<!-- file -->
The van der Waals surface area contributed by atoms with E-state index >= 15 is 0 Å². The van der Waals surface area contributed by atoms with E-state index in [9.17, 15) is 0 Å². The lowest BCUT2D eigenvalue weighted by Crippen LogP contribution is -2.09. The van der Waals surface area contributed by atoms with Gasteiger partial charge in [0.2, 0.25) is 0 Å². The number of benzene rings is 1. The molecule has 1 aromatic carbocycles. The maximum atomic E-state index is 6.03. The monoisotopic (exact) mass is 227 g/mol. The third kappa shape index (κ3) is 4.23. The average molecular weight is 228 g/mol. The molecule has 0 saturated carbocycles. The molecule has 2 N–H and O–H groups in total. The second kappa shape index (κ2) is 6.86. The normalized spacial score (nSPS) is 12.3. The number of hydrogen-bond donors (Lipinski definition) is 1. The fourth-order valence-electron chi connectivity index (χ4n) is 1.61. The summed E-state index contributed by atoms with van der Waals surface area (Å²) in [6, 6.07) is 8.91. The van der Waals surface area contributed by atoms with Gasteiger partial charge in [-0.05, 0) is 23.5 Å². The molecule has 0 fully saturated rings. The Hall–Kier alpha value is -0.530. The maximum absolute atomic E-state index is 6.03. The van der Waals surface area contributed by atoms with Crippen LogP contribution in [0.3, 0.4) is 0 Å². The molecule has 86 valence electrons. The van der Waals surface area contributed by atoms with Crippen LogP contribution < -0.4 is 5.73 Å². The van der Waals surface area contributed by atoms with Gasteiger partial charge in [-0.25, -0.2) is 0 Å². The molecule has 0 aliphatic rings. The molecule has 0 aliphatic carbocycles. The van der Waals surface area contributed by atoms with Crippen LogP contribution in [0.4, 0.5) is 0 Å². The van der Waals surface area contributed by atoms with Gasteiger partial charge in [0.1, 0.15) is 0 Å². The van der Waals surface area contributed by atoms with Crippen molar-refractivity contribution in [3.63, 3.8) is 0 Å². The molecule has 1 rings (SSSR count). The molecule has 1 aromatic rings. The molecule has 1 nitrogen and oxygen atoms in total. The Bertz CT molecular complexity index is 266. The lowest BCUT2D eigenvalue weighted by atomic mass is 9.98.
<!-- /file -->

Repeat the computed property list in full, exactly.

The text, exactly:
The van der Waals surface area contributed by atoms with E-state index >= 15 is 0 Å². The van der Waals surface area contributed by atoms with E-state index in [9.17, 15) is 0 Å². The lowest BCUT2D eigenvalue weighted by Crippen LogP contribution is -2.09. The van der Waals surface area contributed by atoms with Gasteiger partial charge in [0.2, 0.25) is 0 Å². The number of benzene rings is 1. The molecule has 1 aromatic carbocycles. The maximum atomic E-state index is 6.03. The monoisotopic (exact) mass is 227 g/mol. The third kappa shape index (κ3) is 4.23. The average molecular weight is 228 g/mol. The molecule has 0 saturated carbocycles. The molecule has 2 N–H and O–H groups in total. The second kappa shape index (κ2) is 6.86. The normalized spacial score (nSPS) is 12.3. The number of hydrogen-bond donors (Lipinski definition) is 1. The fourth-order valence-electron chi connectivity index (χ4n) is 1.61. The summed E-state index contributed by atoms with van der Waals surface area (Å²) in [6, 6.07) is 8.91. The van der Waals surface area contributed by atoms with Gasteiger partial charge in [-0.05, 0) is 23.5 Å². The molecule has 0 fully saturated rings. The Hall–Kier alpha value is -0.530. The maximum absolute atomic E-state index is 6.03. The van der Waals surface area contributed by atoms with Crippen LogP contribution in [0.3, 0.4) is 0 Å². The molecule has 86 valence electrons. The van der Waals surface area contributed by atoms with Crippen LogP contribution < -0.4 is 5.73 Å². The van der Waals surface area contributed by atoms with Gasteiger partial charge in [-0.25, -0.2) is 0 Å². The molecule has 0 aliphatic rings. The molecule has 0 aliphatic carbocycles. The van der Waals surface area contributed by atoms with Crippen LogP contribution in [0.4, 0.5) is 0 Å². The van der Waals surface area contributed by atoms with Gasteiger partial charge in [0.1, 0.15) is 0 Å². The van der Waals surface area contributed by atoms with Crippen molar-refractivity contribution in [3.63, 3.8) is 0 Å². The molecule has 1 rings (SSSR count). The molecule has 1 aromatic rings. The molecule has 1 nitrogen and oxygen atoms in total. The Bertz CT molecular complexity index is 266. The lowest BCUT2D eigenvalue weighted by atomic mass is 9.98.